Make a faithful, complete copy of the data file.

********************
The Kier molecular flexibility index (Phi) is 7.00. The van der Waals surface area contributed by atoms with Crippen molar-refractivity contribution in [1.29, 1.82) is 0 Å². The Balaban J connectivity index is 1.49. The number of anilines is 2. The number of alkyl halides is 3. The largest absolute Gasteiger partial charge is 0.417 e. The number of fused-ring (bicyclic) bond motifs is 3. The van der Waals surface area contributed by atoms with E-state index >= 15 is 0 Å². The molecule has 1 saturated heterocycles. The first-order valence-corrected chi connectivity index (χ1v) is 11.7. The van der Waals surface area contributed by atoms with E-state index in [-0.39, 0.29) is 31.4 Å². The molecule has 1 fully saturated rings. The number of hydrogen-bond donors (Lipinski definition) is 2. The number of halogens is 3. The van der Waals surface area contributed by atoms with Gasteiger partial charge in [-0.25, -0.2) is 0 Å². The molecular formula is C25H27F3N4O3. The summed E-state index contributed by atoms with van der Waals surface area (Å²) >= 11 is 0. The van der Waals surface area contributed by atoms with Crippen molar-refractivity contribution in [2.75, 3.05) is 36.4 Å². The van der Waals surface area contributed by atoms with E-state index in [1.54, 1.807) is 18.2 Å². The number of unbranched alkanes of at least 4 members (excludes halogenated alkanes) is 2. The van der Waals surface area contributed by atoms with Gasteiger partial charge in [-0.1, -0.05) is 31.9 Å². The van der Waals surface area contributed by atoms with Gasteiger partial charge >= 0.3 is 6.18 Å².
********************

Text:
The Kier molecular flexibility index (Phi) is 7.00. The van der Waals surface area contributed by atoms with Crippen molar-refractivity contribution in [1.29, 1.82) is 0 Å². The Balaban J connectivity index is 1.49. The number of anilines is 2. The number of alkyl halides is 3. The largest absolute Gasteiger partial charge is 0.417 e. The number of fused-ring (bicyclic) bond motifs is 3. The van der Waals surface area contributed by atoms with E-state index >= 15 is 0 Å². The molecule has 1 saturated heterocycles. The first-order valence-corrected chi connectivity index (χ1v) is 11.7. The van der Waals surface area contributed by atoms with E-state index in [-0.39, 0.29) is 31.4 Å². The molecule has 1 fully saturated rings. The number of hydrogen-bond donors (Lipinski definition) is 2. The number of halogens is 3. The van der Waals surface area contributed by atoms with Gasteiger partial charge in [-0.25, -0.2) is 0 Å². The molecular formula is C25H27F3N4O3. The summed E-state index contributed by atoms with van der Waals surface area (Å²) >= 11 is 0. The van der Waals surface area contributed by atoms with Crippen molar-refractivity contribution in [2.75, 3.05) is 36.4 Å². The van der Waals surface area contributed by atoms with E-state index in [1.54, 1.807) is 18.2 Å². The number of unbranched alkanes of at least 4 members (excludes halogenated alkanes) is 2. The van der Waals surface area contributed by atoms with Gasteiger partial charge in [-0.1, -0.05) is 31.9 Å². The van der Waals surface area contributed by atoms with Gasteiger partial charge >= 0.3 is 6.18 Å².